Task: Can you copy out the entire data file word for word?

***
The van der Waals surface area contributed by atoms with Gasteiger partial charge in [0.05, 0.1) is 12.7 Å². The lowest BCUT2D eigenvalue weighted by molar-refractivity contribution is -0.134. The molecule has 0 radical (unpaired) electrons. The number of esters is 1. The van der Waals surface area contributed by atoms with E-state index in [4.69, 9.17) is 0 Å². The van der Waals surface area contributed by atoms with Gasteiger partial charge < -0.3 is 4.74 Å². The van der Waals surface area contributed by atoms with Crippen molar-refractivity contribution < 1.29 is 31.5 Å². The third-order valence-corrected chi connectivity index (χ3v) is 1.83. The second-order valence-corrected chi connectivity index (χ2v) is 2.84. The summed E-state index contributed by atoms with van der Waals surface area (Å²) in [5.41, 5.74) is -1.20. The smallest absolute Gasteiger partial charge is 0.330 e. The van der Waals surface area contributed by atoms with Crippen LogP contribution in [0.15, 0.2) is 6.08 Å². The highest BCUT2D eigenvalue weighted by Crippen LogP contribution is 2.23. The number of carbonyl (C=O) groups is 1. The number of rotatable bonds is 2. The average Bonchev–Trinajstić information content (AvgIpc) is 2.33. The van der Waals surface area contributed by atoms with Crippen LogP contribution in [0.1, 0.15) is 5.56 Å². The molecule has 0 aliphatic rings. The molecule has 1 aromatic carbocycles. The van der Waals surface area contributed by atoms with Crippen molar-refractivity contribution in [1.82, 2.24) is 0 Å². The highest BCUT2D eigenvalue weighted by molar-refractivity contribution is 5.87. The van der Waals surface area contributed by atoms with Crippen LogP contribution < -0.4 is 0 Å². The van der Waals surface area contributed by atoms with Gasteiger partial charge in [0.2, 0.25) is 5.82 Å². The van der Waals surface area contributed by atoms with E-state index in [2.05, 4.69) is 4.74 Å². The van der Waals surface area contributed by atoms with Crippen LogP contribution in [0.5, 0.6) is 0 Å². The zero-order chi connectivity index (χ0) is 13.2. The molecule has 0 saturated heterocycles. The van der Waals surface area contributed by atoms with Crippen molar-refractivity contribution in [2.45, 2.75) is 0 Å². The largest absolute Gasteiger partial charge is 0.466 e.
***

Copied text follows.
The van der Waals surface area contributed by atoms with Gasteiger partial charge in [0.05, 0.1) is 12.7 Å². The lowest BCUT2D eigenvalue weighted by molar-refractivity contribution is -0.134. The molecule has 0 radical (unpaired) electrons. The number of esters is 1. The van der Waals surface area contributed by atoms with E-state index in [4.69, 9.17) is 0 Å². The van der Waals surface area contributed by atoms with Gasteiger partial charge < -0.3 is 4.74 Å². The van der Waals surface area contributed by atoms with Crippen molar-refractivity contribution < 1.29 is 31.5 Å². The third-order valence-corrected chi connectivity index (χ3v) is 1.83. The second-order valence-corrected chi connectivity index (χ2v) is 2.84. The summed E-state index contributed by atoms with van der Waals surface area (Å²) in [5.41, 5.74) is -1.20. The smallest absolute Gasteiger partial charge is 0.330 e. The van der Waals surface area contributed by atoms with Crippen LogP contribution in [0.15, 0.2) is 6.08 Å². The highest BCUT2D eigenvalue weighted by Crippen LogP contribution is 2.23. The number of carbonyl (C=O) groups is 1. The number of rotatable bonds is 2. The average Bonchev–Trinajstić information content (AvgIpc) is 2.33. The van der Waals surface area contributed by atoms with Crippen LogP contribution in [0.1, 0.15) is 5.56 Å². The molecule has 0 aliphatic rings. The molecule has 1 aromatic carbocycles. The van der Waals surface area contributed by atoms with Crippen molar-refractivity contribution in [1.82, 2.24) is 0 Å². The highest BCUT2D eigenvalue weighted by molar-refractivity contribution is 5.87. The van der Waals surface area contributed by atoms with Crippen LogP contribution < -0.4 is 0 Å². The van der Waals surface area contributed by atoms with Gasteiger partial charge in [0.2, 0.25) is 5.82 Å². The van der Waals surface area contributed by atoms with E-state index in [2.05, 4.69) is 4.74 Å². The van der Waals surface area contributed by atoms with Crippen LogP contribution in [0.5, 0.6) is 0 Å². The zero-order chi connectivity index (χ0) is 13.2. The molecule has 0 saturated heterocycles. The van der Waals surface area contributed by atoms with Crippen molar-refractivity contribution in [2.45, 2.75) is 0 Å². The largest absolute Gasteiger partial charge is 0.466 e.